A Storm Surge Watch is in effect for the east coast of Florida from Jupiter Inlet to Ponte Vedre Beach.
A Tropical Storm Watch is in effect from the Flagler/Volusia County Line to Ponte Vedre Beach.
Additionally TD#10 in the east Atlantic dissipated before gaining a name.
11AM EDT Update 31 July 2020
Hurricane Watches are now up for Florida, from north of Deerfield Beach northward to the Volusia-Brevard County Line. A Tropical Storm Warning has been issued for portions of the Florida east coast from north of Ocean Reef northward to Sebastian Inlet and for Lake Okeechobee.
Winds have dropped to 75mph, but movement is to the west northwest. At the closest approach to Florida, the forecast windspeed is 85mph. 90mph while closer to the Bahamas.
6AM Update 31 July 2020
Isaias became a hurricane overnight when recon found 80mph winds at the surface, it remains there this morning. The future track is still a bit uncertain as it has only recently recovered from the crossing of the island of Hispaniola.
The biggest change overnight because of the hurricane upgrade that this forced hurricane warnings for all of the Bahamas. The system will come very close to Florida, and this likely will cause additional tropical storm or hurricane watches/warnings for more parts of the coast later today.
The west side of systems tend to be weaker (not always, however) coming from this direction, so the further east Isaias remains offshore the better. The same general idea of the forecast seems ok now, but any shift west would bring the east coast of Florida closer to the bad conditions. Shear is expected to possibly weaken the system as it gets closer to Florida, so that may keep things in check. The major difference between the models seems to be how quickly or not the system moves by, with the GFS side moving fast, while the Euro side slows it down more. This is the difference of Sunday morning for the GFS suite to be closest to Florida, or Monday morning for the European Suite. So there remains some degree of uncertainty in the future there. The official forecast currently favors Sunday morning for the closest Florida approach.4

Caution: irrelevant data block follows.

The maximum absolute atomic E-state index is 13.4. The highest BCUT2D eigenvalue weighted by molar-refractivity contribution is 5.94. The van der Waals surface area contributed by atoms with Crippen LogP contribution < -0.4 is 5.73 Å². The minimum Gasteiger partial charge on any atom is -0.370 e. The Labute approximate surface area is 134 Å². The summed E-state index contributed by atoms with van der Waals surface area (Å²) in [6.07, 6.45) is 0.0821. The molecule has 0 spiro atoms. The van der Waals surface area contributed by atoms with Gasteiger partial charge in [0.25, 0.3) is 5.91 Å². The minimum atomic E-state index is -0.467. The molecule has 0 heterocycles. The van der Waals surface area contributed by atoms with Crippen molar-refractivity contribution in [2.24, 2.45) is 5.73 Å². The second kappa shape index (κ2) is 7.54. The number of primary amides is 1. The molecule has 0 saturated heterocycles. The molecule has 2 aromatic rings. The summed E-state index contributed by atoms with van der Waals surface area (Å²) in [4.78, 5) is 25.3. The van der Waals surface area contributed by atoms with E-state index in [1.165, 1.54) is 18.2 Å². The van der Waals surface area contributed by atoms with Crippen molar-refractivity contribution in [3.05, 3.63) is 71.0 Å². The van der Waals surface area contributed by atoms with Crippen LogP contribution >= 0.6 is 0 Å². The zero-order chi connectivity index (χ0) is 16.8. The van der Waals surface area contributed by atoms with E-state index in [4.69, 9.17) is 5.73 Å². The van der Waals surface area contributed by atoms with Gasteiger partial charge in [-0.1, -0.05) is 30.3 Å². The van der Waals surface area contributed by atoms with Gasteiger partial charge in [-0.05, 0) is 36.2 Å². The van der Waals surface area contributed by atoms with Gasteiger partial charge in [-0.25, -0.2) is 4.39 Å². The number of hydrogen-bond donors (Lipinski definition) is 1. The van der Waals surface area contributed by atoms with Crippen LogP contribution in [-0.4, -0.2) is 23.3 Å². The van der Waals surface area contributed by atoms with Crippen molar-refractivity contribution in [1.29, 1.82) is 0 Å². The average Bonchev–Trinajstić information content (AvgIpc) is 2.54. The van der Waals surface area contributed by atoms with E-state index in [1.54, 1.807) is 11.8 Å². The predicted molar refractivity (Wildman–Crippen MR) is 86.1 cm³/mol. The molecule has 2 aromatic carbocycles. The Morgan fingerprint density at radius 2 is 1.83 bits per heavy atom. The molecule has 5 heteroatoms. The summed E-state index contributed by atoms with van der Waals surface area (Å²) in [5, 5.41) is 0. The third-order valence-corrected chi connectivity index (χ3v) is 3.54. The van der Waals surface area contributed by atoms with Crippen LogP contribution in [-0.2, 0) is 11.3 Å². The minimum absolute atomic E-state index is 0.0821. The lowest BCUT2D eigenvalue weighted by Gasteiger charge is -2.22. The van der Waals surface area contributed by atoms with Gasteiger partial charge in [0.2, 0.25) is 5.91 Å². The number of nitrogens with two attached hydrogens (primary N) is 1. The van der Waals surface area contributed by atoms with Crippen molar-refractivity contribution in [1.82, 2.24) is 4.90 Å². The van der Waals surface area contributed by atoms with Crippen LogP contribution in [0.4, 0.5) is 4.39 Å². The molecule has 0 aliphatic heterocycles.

The possibility that the storm effects parts of the coast from Florida all the way to New England does exist, so folks north of there, Particularly in eastern North Carolina, but also Long island to Cape Cod, and potentially Maine/Nova Scotia, should probably watch the progress on this system as well. (Anywhere in the cone)
11PM Update 30 July 2020
Recon finds winds of 80mph in now Hurricane Isaias, a special advisory will soon be issued.
5PM Update 30 July 2020
Isaias is now near the north central section of the Dominican Republic and about to reenter the water fairly soon, it is moving rapidly NW or WNW at 20MPH currently. Tropical Storm watches are now up for Florida from Ocean Reef northward to Sebastian Inlet.
A hurricane is now forecast to develop near Andros island on the Bahmas, and it may impact the coast of North Carolina on Monday.
The Tropical Storm Warnings for the central and northwest Bahamas may be upgraded to Hurricane Warnings this evening or tonight.
9AM Update 30 July 2020
Isaias is approaching the Dominican republic and a lot of question remains around what will happen to the system after it passes, models are split between Florida and no Florida impacts and it will be difficult to determine until the system is a bit past the island of Hispaniola and we find where the new center settles.